Monday, 1 April 2013

Monga -Lowe and (nearly) High

I thought the time had come to use El Camion Real in the manner for which it was acquired so headed off towards Monga National Park and McRae's Road.  The obvious route is along the Kings Highway through Bungendore and Braidwood but I decided I would add in a diversion through Mongarlowe to check out Olga-and-the-goat and the Midge orchids.

It being a public holiday I was expecting that Mr Plod would be fairly evident and indeed the Eastern end of Bungendore was very well endowed with flashing lights on both sides of the road.  I wasn't stopped - which always annoys me when I am confident I will return a zero reading.  Heading along the road I was astonished at the amount of traffic coming the other way: some caravans were followed by >20 cars.

Me being me, I decided to assess the traffic flow and thus counted the cars coming towards me.  Over 10km (from about the Warri Bridge to 10km out of Braidwood) I crossed with 161 vehicles of which about 10% were towing something ('van, powerboat, trailer full of junk etc etc).  As I was sitting on 100kph the distance took me 6 minutes (0r 360 seconds) which gives an average gap of 2.2 seconds between vehicles!

On arriving in Mongarlowe I was pleased to see that the cemetery, while nicely tidy had not been mowed to bowling green standard this season.  (There was a notice on the signboard at the entrance to the village about an RFS training day next weekend so one shouldn't count one's chickens too quickly.)  There was no sign of an elderly lady nor her goat: another good sign.

After a brief search I found a patch of at least 50 Mongarlowe Midge Orchids (Corunastylis oligantha).  A few of them had run their dash but these were in very good condition.
 Note bonus beetle!

 Some greenhoods were getting a trifle tired and I am not game to speculate on which member of Diplodium they are!  Others have suggested D. truncatum, with which I would have some agreement.

 Eriochilus cucullatus (aka Parsons Bands) were still evident scattered through the cemetery.
 By the exit is a pine tree and as is often the case with pines, it had attracted a specimen of Amanita muscaria (Fly Agaric).
Leaving the cemetery I took the direct route back to the highway, noting the good flow in the Mongarlowe River.
I then entered the area I was interested in.  As well as trying out the new truck I wanted to asses the area as a possible venue for an ANPS Wednesday Walk.The start of the road looked quite promising!
 After a kilometre it looked less promising!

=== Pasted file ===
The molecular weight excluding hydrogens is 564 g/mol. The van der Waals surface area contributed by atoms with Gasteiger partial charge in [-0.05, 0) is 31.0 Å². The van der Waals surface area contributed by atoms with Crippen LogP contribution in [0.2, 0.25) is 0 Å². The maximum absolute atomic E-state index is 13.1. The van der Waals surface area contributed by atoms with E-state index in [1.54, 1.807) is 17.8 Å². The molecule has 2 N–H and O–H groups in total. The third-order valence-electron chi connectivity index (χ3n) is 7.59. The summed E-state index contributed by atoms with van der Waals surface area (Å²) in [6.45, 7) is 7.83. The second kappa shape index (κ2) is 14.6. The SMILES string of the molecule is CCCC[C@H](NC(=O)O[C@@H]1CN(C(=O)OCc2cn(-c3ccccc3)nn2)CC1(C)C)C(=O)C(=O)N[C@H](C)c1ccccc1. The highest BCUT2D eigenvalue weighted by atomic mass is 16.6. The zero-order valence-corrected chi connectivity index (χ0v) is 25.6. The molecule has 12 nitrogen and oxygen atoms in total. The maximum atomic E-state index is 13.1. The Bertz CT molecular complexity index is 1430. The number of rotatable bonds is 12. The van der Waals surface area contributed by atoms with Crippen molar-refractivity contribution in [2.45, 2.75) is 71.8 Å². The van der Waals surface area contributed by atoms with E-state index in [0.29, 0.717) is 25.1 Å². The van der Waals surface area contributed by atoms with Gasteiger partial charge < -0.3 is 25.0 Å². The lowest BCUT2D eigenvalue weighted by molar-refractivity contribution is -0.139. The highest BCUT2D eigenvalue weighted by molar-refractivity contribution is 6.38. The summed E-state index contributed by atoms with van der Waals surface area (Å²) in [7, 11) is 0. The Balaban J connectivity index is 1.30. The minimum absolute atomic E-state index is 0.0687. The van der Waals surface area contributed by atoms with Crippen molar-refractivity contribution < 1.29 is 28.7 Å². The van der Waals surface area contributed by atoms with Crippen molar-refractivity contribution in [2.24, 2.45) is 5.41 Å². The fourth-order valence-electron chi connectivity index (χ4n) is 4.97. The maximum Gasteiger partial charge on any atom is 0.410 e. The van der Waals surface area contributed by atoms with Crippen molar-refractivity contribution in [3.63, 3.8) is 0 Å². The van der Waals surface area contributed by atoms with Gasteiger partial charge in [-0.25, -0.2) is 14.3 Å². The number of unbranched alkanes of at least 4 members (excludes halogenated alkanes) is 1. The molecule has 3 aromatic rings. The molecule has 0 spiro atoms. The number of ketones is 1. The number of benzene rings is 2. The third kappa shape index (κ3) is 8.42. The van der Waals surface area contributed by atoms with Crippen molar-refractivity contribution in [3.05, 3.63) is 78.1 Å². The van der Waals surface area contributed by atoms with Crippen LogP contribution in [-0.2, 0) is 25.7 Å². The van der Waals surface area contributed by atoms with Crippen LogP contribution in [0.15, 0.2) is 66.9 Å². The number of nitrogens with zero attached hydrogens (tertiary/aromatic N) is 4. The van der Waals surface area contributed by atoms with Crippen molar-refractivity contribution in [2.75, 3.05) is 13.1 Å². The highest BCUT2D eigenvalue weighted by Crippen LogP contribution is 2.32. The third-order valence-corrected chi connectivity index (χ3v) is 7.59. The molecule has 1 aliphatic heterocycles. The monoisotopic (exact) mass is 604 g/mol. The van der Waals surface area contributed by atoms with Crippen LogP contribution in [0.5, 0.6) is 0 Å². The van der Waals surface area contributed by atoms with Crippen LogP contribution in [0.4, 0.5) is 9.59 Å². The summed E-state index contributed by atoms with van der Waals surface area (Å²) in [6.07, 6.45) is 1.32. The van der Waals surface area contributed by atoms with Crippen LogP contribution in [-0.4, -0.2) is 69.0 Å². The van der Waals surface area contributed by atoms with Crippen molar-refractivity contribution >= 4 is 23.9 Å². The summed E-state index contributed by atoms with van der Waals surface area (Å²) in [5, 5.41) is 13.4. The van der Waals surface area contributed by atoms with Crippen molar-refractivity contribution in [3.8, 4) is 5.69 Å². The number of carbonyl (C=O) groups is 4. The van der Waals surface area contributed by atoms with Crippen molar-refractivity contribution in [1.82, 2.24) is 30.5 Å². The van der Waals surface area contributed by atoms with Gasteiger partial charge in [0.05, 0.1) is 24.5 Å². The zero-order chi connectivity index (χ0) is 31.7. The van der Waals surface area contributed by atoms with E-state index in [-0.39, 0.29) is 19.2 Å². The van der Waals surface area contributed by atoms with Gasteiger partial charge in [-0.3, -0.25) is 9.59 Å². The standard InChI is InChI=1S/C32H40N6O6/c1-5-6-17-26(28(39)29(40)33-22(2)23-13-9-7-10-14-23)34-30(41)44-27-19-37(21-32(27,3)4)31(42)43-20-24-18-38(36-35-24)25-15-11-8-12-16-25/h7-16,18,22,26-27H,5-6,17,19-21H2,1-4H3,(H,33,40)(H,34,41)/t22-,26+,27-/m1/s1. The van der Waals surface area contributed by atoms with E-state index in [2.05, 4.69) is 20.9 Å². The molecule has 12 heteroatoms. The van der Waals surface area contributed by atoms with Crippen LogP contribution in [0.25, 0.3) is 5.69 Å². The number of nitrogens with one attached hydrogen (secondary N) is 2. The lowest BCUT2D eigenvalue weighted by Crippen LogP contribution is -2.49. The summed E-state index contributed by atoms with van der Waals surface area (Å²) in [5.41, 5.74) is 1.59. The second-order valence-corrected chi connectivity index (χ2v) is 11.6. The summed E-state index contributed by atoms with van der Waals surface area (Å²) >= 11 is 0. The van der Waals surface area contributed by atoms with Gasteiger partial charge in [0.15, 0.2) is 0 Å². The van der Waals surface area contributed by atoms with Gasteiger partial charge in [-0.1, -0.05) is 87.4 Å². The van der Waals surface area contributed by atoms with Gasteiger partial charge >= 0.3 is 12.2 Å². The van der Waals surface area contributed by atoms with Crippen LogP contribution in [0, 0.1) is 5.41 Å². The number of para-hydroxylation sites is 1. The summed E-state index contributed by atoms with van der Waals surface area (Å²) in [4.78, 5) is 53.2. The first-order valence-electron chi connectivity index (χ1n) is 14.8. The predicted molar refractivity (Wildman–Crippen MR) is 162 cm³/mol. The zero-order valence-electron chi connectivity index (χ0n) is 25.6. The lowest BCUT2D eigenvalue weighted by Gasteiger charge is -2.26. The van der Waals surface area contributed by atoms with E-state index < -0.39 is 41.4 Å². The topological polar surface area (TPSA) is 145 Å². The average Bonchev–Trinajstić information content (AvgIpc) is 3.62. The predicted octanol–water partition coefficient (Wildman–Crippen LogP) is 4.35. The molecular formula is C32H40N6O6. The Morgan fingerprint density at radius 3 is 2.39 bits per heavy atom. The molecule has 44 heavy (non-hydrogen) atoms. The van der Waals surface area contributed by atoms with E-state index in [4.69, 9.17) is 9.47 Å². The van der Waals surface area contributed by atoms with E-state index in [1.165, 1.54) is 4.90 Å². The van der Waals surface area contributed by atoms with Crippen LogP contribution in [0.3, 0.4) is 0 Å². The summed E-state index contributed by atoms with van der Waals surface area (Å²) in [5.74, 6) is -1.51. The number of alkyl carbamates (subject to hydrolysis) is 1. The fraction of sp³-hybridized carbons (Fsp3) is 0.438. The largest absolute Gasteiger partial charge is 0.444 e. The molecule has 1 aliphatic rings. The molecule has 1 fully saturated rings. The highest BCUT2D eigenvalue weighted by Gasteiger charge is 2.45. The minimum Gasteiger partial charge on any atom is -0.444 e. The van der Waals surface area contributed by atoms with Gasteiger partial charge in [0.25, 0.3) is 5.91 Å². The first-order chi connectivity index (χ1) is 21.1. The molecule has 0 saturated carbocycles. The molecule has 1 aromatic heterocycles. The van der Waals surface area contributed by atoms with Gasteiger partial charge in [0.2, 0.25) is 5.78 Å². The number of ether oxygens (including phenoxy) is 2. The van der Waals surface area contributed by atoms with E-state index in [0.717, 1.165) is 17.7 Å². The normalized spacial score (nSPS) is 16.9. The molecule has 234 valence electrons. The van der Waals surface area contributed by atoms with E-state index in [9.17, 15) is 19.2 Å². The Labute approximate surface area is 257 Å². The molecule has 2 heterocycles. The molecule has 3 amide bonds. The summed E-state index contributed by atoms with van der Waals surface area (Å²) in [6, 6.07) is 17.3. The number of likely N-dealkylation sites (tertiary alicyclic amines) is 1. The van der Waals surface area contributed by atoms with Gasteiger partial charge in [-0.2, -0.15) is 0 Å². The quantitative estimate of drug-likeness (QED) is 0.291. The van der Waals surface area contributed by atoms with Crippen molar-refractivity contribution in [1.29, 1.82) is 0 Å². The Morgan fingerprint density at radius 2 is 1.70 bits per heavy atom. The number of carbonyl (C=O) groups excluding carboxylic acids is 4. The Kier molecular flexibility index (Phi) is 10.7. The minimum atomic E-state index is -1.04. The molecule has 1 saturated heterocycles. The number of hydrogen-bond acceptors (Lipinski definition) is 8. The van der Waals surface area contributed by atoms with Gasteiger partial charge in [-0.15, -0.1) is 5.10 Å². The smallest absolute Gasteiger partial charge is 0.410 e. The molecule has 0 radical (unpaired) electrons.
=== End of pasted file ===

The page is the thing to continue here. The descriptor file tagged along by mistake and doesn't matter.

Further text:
With a bit of work with my bow saw and some lugging I might have been able to shift this out of the way but a local resident was nearby exercising his kids and small dog and he suggested that the road became rather marginal for a trail bike further up.  I didn't want to tackle something like that at this stage of El Camion's career.  The local guy suggestd an alternative route would be to follow the Woodleigh Fire Trail which eventually joined in to the extension of McCraes Rd and was a lot less challenging.

The start of the trail was only a few 100m back so off I went.  On checking the map it seemed that Woodleigh went off the top and another track came back.  Let us see what happens.

The trail was in pretty good nick although I stopped to remove a few fallen branches from my path.  The perils of a new car!  The main "passability" issue is some rather high and very pointed erosion control banks built into the road.  They would certainly be a challenge for anything less than a Forester and I suspect they might ground out on a few of them.

The vegetation was lovely with lots of Banksia spinulosa in flower
 .. and many huge tree ferns.  There were some damp areas and lots of bone-fern clusters.  Here is a sample of a damp clearing.
At one point another track headed off, but I couldn't spot a name so kept on going.  After about another kilometre I arrived back at the Kings Highway, so I guess the track off was the one back to to McCraes Rd.  As I had been out for some time I decided not to explore it today but to go back sometime later: if it is passable I would make for a very enjoyable ANPS 4WD outing.

The Kings Highway was very busy.  About 8km out of Braidwood everything ground to a halt and it was stop-start all the way into that town.
The problem seemed to be simply the volume of traffic hitting the intersection on the edge of the town.  Once through there it was a rather pleasant drive listening to Margaret Throsby on ABC FM interviewing Michael Leunig (who was there to boost his latest book ).


Denis Wilson said...

Happy New Car, Martin. It will soon become an old car if you allow it to lead you into Fire Trails Un-named!
What about your speculantha?
Un-named Diplodiums ("diplodia"?) look like Little Dumpies (D. truncata).
Was the first one taller than a Little Dumpy? In which case assume Dipl. reflexum.
Glad Olga the Goat Lady and her Oligantha-munching Goat is not evident.
But RFS will fix up any damage she ought have wrought on the neglected Orchids. After all, if left to themselves, they will take over the Cemetery.

Flabmeister said...


That sort of thinking about the new car was very much in my mind as I carefully weaved my way over the bumps this morning.

I am unsure whether you are suggesting the orchids or the RFS will take over the cemetery. The orchids are probably more amenable to socialisation!


J Gray said...

Beautiful Orchid's - the banksia is also lovely.